Thursday, February 11, 2016

Standardization of American Health Care: The View from Boston

Michael Porter, PhD, MBA, of Harvard Business School, Stefan Larsson, MD, PhD, of the Boston Consulting Group. And Thomas Lee, MD of the Harvard Business School, all in Boston,  writing in the New England Journal of Medicine,  also in Boston,  proclaim  in the Journal,  that “The arc of history is increasingly clear  health care shifting from the volume of services delivered to the value created for patients, with “value” defined as the outcome achieved relative to costs, (“Standardizing Patient Outcomes Measurement,” NEJM,  February 11, 2015­.

The authors assure us that “..the feasibility of outcomes measurement is now clear, and broad adoption of the standard sets is beginning.”   They have a table showing that for standard sets of measurements have already been achieved 10 conditions in 2013,  7 more were completed in 2015,  8  done in 2014 await final approval , and 15 are under consideration for 2016 and beyond,  which together will cover about 45% if disease burdens in the U.S. and other advanced countries.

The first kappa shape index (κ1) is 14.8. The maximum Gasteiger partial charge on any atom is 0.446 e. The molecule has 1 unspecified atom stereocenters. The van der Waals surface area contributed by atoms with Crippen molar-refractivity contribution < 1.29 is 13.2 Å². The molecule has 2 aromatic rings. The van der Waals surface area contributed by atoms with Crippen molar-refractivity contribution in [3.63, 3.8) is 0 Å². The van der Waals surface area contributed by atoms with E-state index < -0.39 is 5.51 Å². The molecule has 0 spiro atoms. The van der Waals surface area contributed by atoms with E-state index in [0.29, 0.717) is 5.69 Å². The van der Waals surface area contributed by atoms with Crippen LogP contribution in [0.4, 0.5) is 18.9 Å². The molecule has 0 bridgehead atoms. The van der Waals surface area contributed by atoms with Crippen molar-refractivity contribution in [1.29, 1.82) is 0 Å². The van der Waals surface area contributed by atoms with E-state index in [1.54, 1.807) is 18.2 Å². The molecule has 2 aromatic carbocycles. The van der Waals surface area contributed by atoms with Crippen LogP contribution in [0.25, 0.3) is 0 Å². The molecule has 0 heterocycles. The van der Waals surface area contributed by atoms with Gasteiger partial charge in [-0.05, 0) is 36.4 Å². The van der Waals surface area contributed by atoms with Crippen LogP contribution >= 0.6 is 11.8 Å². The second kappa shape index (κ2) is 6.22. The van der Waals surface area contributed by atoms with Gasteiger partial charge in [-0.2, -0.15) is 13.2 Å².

The authors complain that previous work on standardization has been slowed  “dramatically” by different approaches by various organizations, by teaks of existing measures and risk factors, and by sensitivities to physicians concerns.

I am aware Boston is full of advocates for measuring outcomes through use of EHR data and  that it  runs to brains behind the Obamacare  to standardize care,  and somehow, given enough data on mortality, and patient-reported and clinician reported health status,  that  it can  standardize  and systematize care for all patients and all physicians so that one-size-fits- all treatments can be achieved across the population and so that one can achieve the maximum outcomes for the minimal cost.

“Universal measurement and reporting of outcomes won’t happen  overnight,” say the Bostonians, “ But we believe that agreeing upon and implementing respected standard sets of outcome for each medical condition is a practical and decisive step in accelerating value improvement in health care.”

Put me down as dubious.  Information technologies have their limits, and that,  I believe, is the situation  here.   Human beings and their illnesses are too variable  to be reduced to optimal standardized outcomes.


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